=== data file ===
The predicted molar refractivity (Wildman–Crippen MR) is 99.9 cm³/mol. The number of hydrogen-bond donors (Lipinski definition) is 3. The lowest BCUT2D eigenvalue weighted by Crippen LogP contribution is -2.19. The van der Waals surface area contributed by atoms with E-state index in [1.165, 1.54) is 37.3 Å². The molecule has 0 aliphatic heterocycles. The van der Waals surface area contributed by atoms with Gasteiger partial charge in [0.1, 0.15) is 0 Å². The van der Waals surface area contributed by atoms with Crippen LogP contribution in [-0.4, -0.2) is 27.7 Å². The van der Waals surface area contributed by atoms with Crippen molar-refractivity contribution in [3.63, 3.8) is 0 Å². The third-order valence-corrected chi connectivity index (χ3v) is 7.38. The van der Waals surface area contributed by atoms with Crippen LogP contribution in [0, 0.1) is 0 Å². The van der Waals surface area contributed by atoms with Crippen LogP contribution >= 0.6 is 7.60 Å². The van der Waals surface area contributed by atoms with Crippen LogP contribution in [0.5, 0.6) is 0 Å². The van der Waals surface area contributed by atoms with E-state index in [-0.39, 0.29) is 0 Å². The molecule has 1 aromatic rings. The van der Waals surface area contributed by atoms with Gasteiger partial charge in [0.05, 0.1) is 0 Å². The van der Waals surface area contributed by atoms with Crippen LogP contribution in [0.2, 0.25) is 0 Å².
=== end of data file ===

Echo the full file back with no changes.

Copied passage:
The predicted molar refractivity (Wildman–Crippen MR) is 99.9 cm³/mol. The number of hydrogen-bond donors (Lipinski definition) is 3. The lowest BCUT2D eigenvalue weighted by Crippen LogP contribution is -2.19. The van der Waals surface area contributed by atoms with E-state index in [1.165, 1.54) is 37.3 Å². The molecule has 0 aliphatic heterocycles. The van der Waals surface area contributed by atoms with Gasteiger partial charge in [0.1, 0.15) is 0 Å². The van der Waals surface area contributed by atoms with Crippen LogP contribution in [-0.4, -0.2) is 27.7 Å². The van der Waals surface area contributed by atoms with Crippen molar-refractivity contribution in [3.63, 3.8) is 0 Å². The third-order valence-corrected chi connectivity index (χ3v) is 7.38. The van der Waals surface area contributed by atoms with Crippen LogP contribution in [0, 0.1) is 0 Å². The van der Waals surface area contributed by atoms with Crippen LogP contribution >= 0.6 is 7.60 Å². The van der Waals surface area contributed by atoms with Crippen LogP contribution in [0.5, 0.6) is 0 Å². The van der Waals surface area contributed by atoms with E-state index in [-0.39, 0.29) is 0 Å². The molecule has 1 aromatic rings. The van der Waals surface area contributed by atoms with Gasteiger partial charge in [0.05, 0.1) is 0 Å². The van der Waals surface area contributed by atoms with Crippen LogP contribution in [0.2, 0.25) is 0 Å².